Absolutely, wind plays a huge factor the faster you want to go. I noticed a considerable change before and after installing my front fairing. Even with it, the wind if directly blowing at me takes a big bite out of my performance. I've seen a drop of 5 mph in the extreme conditions I've ridden in and the 48v 15Ah Ping battery really gets a workout.

I can easily get over 20 miles at 30+ mph with my current setup assuming the wind is between 0-5 mph, the road surface is smooth, and I'm not carrying any cargo in the panniers. Of course, the terrain here in Florida is mostly level which also helps.

I've been using Schwalbe's Big Apple tires in the 26" x 2.35" size and so far they've performed flawlessly. I've got a new rear 7-speed cog with an 11t so I'm looking forward to pushing my max distance to 25 miles using just the 48v 15Ah Ping battery.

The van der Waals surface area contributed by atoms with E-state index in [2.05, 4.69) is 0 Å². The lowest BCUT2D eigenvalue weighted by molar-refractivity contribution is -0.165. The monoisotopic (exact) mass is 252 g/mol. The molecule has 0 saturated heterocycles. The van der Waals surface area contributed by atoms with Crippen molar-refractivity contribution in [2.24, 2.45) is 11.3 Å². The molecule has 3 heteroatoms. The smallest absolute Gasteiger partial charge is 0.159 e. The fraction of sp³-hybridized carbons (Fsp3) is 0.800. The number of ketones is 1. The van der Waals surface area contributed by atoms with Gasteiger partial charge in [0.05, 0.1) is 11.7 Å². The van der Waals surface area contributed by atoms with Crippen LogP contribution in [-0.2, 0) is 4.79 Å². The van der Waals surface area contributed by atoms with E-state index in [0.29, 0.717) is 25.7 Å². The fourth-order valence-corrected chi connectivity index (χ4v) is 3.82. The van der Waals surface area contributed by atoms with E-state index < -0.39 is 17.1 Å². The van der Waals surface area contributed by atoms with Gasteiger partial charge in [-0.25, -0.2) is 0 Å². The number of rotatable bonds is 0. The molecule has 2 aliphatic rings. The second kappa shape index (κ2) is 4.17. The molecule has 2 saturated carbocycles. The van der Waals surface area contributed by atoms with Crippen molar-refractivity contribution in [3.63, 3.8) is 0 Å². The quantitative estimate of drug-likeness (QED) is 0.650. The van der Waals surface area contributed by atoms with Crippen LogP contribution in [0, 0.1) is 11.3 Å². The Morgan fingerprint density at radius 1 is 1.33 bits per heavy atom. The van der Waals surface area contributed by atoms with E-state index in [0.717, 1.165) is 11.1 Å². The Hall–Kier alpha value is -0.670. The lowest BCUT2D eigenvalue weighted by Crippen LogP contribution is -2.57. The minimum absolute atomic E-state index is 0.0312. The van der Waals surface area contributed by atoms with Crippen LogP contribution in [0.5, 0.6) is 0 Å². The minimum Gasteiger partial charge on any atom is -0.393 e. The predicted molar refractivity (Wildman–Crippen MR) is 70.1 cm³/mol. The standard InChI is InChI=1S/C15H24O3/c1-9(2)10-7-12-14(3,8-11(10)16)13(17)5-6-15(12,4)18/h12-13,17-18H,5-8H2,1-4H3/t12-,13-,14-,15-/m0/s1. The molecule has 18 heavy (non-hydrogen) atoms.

FMB42 02-21-13 09:23 AM


Originally Posted by DrkAngel (Post 15299093)
Everyone likes more speed!
Well ... most everyone.

Well, I dislike waiting around for my battery to charge almost as much as I like more speed.

Nice work DA.

My 17mph 10ah 450 watt geared hubmotor "mtb" conversion sips energy as long as I keep it under 16mph (most of my riding is on level ground). I'm pretty sure that you could get well over 25 miles out of it if you wanted to (I tend to pedal most of the time). I don't think I've ever pulled the battery down to less than ~ 40%. Meanwhile, I only get about 18 miles or so out of my 20mph 10ah 750 watt direct-drive Worksman based "board track replica" (the low bars and seat height are, of course, much more suited to "e-power" riding than my more sedate mtb conversion).

I've given some thought to converting my DD BTR over to a 48-52 volt 22amp 25+ah lipo battery in an effort to reach 28-32mph (I already have an upgraded controller that will handle the amp and voltage increase). This level of performance would also (imo) require a powerful drum or disc front brake. Projected range on this upgrade will be...well...let's just say that range will be at the bottom of the performance chart...